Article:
If your shoulders are rounded forward, you need to loosen the muscles on the front of your body so the scapula can slide back to its proper position. Start with exercises that lengthen and release pectoralis major, pectoralis minor and other associated structures in the front of your shoulder. A simple and effective way to do this is to take a tennis ball and roll out the front of your shoulder with the ball between you and a wall. Go slow and gentle; these muscles are often exquisitely tender, and need to be treated with care. One to three minutes of tennis ball rolling is plenty for each side.
Mobilization Exercise #2: Foam Roll the Lats
If you have yet to discover the benefits of foam rolling, you are missing out. Rolling your body out over a foam roller is one of the easiest ways to relieve tension and restore mobility to deep tissues. The latissimus dorsi muscle or “lats” adducts, extends and internally rotates the arm as well as being a powerful rotator of the torso. Because it attaches from the sacral region all the way to the humerus, restrictions in this muscle can cause compensations in the neck, shoulder, elbow, lower back and gait. Foam rolling the lats is a simple and effective method of releasing knots and muscular restrictions that may be inhibiting your overall shoulder and spine mobility.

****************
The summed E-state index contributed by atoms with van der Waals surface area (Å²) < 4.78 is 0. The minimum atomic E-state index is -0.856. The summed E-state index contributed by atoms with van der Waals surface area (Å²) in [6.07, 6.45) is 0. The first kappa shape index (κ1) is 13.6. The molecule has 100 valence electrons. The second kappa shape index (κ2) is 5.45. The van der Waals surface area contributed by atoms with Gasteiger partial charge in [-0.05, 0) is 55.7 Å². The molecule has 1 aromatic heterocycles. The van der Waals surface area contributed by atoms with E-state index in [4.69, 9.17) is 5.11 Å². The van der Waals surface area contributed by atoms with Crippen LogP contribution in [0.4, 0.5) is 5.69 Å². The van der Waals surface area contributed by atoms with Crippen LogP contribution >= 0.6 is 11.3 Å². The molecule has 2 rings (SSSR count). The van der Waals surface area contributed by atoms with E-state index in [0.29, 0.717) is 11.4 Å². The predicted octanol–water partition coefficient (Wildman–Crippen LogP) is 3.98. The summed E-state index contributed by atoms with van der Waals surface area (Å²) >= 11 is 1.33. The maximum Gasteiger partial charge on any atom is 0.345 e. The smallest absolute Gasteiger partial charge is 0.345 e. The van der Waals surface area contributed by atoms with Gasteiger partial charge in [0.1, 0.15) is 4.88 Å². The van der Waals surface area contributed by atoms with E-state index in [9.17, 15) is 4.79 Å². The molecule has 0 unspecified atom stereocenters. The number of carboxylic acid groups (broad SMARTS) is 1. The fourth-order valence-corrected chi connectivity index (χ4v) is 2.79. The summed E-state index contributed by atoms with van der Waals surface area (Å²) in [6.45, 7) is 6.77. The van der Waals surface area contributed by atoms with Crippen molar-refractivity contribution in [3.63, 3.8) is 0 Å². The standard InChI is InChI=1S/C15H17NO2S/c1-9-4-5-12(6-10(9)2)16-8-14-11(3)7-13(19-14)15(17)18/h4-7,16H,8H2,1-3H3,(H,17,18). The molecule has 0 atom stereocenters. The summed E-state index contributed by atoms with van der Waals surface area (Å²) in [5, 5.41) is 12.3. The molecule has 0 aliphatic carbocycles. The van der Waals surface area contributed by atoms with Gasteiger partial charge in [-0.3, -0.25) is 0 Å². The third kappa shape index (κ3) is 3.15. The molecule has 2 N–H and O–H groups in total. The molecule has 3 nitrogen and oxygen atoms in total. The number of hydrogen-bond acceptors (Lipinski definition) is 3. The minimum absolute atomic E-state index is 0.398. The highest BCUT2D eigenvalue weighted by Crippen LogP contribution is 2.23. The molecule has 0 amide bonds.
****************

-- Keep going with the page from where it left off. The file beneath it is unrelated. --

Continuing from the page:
Mobilization Exercise #3: Towel Pull
This exercise is excellent to perform as a warm-up before any activity that will tax your shoulders. Grab a towel. Put one hand behind your back, with the palm facing out. Take your other hand and drape the towel over your shoulder. Holding the ends of the towel with both hands, slowly pull with the top hand, allowing the bottom hand to move up the middle of your back. You will feel a stretch across the front of your shoulder. Reverse the motion by pulling with the bottom hand. Now you’ll feel the stretch on the other side. Repeat for 8-10 reps and then switch hands. These muscles can be super tight, so don’t pull too hard. Go just to the level of “a good stretch” but not to the point of pain.
Mobilization Exercise #4: Baby Cobra and Downward Dog